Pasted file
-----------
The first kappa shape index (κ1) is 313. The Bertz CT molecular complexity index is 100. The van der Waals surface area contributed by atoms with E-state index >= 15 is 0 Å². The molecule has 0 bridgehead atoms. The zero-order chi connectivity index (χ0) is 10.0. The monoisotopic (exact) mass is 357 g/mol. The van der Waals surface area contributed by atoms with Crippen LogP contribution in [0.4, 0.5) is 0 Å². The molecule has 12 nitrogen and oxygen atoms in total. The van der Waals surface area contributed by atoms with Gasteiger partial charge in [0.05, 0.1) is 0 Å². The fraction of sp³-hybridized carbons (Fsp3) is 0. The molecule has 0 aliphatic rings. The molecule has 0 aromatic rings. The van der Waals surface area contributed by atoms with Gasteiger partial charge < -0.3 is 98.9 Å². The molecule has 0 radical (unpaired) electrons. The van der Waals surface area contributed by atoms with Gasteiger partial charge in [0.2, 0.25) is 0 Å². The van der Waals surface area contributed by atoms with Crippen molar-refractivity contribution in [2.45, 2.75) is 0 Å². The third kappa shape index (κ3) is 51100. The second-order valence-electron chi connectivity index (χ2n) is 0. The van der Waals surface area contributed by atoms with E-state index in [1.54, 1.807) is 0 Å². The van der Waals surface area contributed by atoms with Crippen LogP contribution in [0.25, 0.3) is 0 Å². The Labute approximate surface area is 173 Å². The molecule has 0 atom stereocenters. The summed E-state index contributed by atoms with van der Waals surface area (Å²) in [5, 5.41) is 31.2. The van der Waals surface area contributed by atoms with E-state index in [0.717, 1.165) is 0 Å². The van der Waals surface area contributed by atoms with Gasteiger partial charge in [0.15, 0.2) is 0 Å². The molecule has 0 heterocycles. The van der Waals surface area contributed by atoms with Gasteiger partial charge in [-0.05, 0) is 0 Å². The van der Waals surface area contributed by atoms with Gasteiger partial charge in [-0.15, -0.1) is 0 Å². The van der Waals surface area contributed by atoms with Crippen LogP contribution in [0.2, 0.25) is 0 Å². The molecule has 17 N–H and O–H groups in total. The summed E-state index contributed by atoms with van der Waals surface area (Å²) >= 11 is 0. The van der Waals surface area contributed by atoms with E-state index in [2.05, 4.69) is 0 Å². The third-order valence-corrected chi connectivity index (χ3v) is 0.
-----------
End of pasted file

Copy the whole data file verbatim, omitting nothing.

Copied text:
The first kappa shape index (κ1) is 313. The Bertz CT molecular complexity index is 100. The van der Waals surface area contributed by atoms with E-state index >= 15 is 0 Å². The molecule has 0 bridgehead atoms. The zero-order chi connectivity index (χ0) is 10.0. The monoisotopic (exact) mass is 357 g/mol. The van der Waals surface area contributed by atoms with Crippen LogP contribution in [0.4, 0.5) is 0 Å². The molecule has 12 nitrogen and oxygen atoms in total. The van der Waals surface area contributed by atoms with Gasteiger partial charge in [0.05, 0.1) is 0 Å². The fraction of sp³-hybridized carbons (Fsp3) is 0. The molecule has 0 aliphatic rings. The molecule has 0 aromatic rings. The van der Waals surface area contributed by atoms with Gasteiger partial charge < -0.3 is 98.9 Å². The molecule has 0 radical (unpaired) electrons. The van der Waals surface area contributed by atoms with Gasteiger partial charge in [0.2, 0.25) is 0 Å². The van der Waals surface area contributed by atoms with Crippen molar-refractivity contribution in [2.45, 2.75) is 0 Å². The third kappa shape index (κ3) is 51100. The second-order valence-electron chi connectivity index (χ2n) is 0. The van der Waals surface area contributed by atoms with E-state index in [1.54, 1.807) is 0 Å². The van der Waals surface area contributed by atoms with Crippen LogP contribution in [0.25, 0.3) is 0 Å². The Labute approximate surface area is 173 Å². The molecule has 0 atom stereocenters. The summed E-state index contributed by atoms with van der Waals surface area (Å²) in [5, 5.41) is 31.2. The van der Waals surface area contributed by atoms with E-state index in [0.717, 1.165) is 0 Å². The van der Waals surface area contributed by atoms with Gasteiger partial charge in [0.15, 0.2) is 0 Å². The molecule has 0 heterocycles. The van der Waals surface area contributed by atoms with Gasteiger partial charge in [-0.05, 0) is 0 Å². The van der Waals surface area contributed by atoms with Gasteiger partial charge in [-0.15, -0.1) is 0 Å². The van der Waals surface area contributed by atoms with Crippen LogP contribution in [0.2, 0.25) is 0 Å². The molecule has 17 N–H and O–H groups in total. The summed E-state index contributed by atoms with van der Waals surface area (Å²) >= 11 is 0. The van der Waals surface area contributed by atoms with E-state index in [2.05, 4.69) is 0 Å². The third-order valence-corrected chi connectivity index (χ3v) is 0.